“We talk about how dance is not binary, and the way that the intersection of mindfulness and dance intersects with mindfulness and life,” Masacote says. “There's a big conversation on what does the binary mean, and how does the way that we experience our world also intersect with the way that it affects the queer community?”

Yyoyo Escada as Oracle in "Alice in Rainbowland." (Courtesy Carven Creative Media)
Yyoyo Escada as Oracle in "Alice in Rainbowland." (Courtesy Carven Creative Media)

Local icons from across disciplines fill the performance’s bill, from ballroom fixture Yyoyo Escada of the Iconic House of Escada, to vogue historian and trans activist Lilly Rose Valore, to award-winning drag artist and content creator Just JP, and many more. Each artist brings their own imprint to the performance, breathing new life into familiar characters with their unique lived experiences and mediums of expression.

One such example is JP’s lip sync performance to Colette’s “A Mi Manera” in glittering, rhinestone-studded drag as White Flower, who encourages a lost Alice to keep going, and to move through life on her own terms.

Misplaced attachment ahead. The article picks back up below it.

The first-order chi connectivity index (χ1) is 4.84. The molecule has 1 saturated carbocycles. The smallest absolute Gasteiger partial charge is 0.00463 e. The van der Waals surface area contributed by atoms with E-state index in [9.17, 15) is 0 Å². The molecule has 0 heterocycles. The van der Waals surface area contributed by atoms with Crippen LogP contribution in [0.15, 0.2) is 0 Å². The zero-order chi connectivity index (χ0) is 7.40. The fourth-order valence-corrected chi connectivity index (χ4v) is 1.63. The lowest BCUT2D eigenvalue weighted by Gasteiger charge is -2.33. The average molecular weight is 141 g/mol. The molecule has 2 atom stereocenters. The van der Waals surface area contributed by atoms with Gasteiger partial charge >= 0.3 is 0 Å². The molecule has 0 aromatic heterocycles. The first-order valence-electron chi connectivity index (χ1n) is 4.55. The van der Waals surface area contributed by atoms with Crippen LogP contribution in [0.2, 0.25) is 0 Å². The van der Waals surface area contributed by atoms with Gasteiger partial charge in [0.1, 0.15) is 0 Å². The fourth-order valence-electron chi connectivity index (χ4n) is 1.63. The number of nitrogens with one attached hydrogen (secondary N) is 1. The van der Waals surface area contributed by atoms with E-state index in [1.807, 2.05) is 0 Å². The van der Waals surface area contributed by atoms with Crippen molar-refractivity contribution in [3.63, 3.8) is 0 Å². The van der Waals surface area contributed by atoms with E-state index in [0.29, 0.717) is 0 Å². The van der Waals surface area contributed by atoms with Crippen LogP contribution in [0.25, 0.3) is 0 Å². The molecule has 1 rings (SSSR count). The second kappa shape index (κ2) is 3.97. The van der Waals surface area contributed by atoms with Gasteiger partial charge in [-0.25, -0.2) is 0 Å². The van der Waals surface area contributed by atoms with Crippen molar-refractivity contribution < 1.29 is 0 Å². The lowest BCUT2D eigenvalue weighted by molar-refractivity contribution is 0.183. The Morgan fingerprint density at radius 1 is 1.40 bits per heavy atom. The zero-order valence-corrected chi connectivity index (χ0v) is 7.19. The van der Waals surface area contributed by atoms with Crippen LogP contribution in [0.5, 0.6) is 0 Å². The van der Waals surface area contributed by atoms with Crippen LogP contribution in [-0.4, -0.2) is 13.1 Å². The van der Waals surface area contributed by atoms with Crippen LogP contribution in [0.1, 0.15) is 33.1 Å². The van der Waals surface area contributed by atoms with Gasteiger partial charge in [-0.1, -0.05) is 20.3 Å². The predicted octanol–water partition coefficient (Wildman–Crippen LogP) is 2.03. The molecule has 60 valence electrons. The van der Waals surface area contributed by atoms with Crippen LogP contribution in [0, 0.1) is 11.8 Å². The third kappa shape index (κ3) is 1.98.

“That song has so much meaning to me, it's a song that I've been performing since I was 9, hidden away in my bedroom. So it's great, those times in which I can bring the favorite things of drag, and my activism, and they can, like, merge together,” says JP. “My character is a plant, right? And plants are not known for being dancers or moving around. But I know that I didn't need to move around the stage to be able to fill it, and to be able to bring those more subtle movements; we have dozens of muscles in our faces. That's why ‘face’ is a category in and of itself, you know, in ballroom.”

Just JP as White Flower in "Alice in Rainbowland." (Courtesy Carven Creative Media)
Just JP as White Flower in "Alice in Rainbowland." (Courtesy Carven Creative Media)

The core concept for “Alice in Rainbowland,” Masacote explains, originated from a conversation between Masacote and Valore that blossomed into a fully-realized performance.